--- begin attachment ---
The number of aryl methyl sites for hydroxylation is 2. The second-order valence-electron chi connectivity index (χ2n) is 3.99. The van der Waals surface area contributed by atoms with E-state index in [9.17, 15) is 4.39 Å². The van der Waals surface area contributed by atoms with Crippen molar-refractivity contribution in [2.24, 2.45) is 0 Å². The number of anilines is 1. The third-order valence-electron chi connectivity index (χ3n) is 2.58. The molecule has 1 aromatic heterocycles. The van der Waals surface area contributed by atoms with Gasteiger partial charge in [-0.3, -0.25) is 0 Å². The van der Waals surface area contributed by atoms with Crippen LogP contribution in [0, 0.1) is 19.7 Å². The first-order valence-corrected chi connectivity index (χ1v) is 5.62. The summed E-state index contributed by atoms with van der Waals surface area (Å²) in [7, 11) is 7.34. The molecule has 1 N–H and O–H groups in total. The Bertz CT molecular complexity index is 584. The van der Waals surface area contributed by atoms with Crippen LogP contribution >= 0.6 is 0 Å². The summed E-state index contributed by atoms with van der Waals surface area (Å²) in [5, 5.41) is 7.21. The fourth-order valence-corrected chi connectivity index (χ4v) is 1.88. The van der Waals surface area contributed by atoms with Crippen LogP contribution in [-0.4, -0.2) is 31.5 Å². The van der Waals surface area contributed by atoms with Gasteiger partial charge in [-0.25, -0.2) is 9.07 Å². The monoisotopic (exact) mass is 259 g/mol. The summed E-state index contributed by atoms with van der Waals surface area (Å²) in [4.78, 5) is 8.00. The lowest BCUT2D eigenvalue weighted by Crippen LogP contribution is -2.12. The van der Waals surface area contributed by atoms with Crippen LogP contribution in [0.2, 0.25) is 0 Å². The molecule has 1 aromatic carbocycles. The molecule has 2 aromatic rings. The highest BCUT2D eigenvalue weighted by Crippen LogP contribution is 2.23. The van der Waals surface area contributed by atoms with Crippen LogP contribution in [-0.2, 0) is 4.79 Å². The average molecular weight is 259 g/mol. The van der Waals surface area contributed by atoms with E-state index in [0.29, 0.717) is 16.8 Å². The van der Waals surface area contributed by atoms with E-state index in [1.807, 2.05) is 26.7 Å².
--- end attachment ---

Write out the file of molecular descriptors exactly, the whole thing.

The number of aryl methyl sites for hydroxylation is 2. The second-order valence-electron chi connectivity index (χ2n) is 3.99. The van der Waals surface area contributed by atoms with E-state index in [9.17, 15) is 4.39 Å². The van der Waals surface area contributed by atoms with Crippen molar-refractivity contribution in [2.24, 2.45) is 0 Å². The number of anilines is 1. The third-order valence-electron chi connectivity index (χ3n) is 2.58. The molecule has 1 aromatic heterocycles. The van der Waals surface area contributed by atoms with Gasteiger partial charge in [-0.3, -0.25) is 0 Å². The van der Waals surface area contributed by atoms with Crippen LogP contribution in [0, 0.1) is 19.7 Å². The first-order valence-corrected chi connectivity index (χ1v) is 5.62. The summed E-state index contributed by atoms with van der Waals surface area (Å²) in [7, 11) is 7.34. The molecule has 1 N–H and O–H groups in total. The Bertz CT molecular complexity index is 584. The van der Waals surface area contributed by atoms with Crippen LogP contribution >= 0.6 is 0 Å². The summed E-state index contributed by atoms with van der Waals surface area (Å²) in [5, 5.41) is 7.21. The fourth-order valence-corrected chi connectivity index (χ4v) is 1.88. The van der Waals surface area contributed by atoms with Crippen LogP contribution in [-0.4, -0.2) is 31.5 Å². The van der Waals surface area contributed by atoms with Gasteiger partial charge in [-0.25, -0.2) is 9.07 Å². The monoisotopic (exact) mass is 259 g/mol. The summed E-state index contributed by atoms with van der Waals surface area (Å²) in [4.78, 5) is 8.00. The lowest BCUT2D eigenvalue weighted by Crippen LogP contribution is -2.12. The van der Waals surface area contributed by atoms with Crippen LogP contribution in [0.2, 0.25) is 0 Å². The molecule has 1 aromatic carbocycles. The molecule has 2 aromatic rings. The highest BCUT2D eigenvalue weighted by Crippen LogP contribution is 2.23. The van der Waals surface area contributed by atoms with Crippen LogP contribution in [-0.2, 0) is 4.79 Å². The average molecular weight is 259 g/mol. The van der Waals surface area contributed by atoms with E-state index in [0.29, 0.717) is 16.8 Å². The van der Waals surface area contributed by atoms with E-state index in [1.807, 2.05) is 26.7 Å².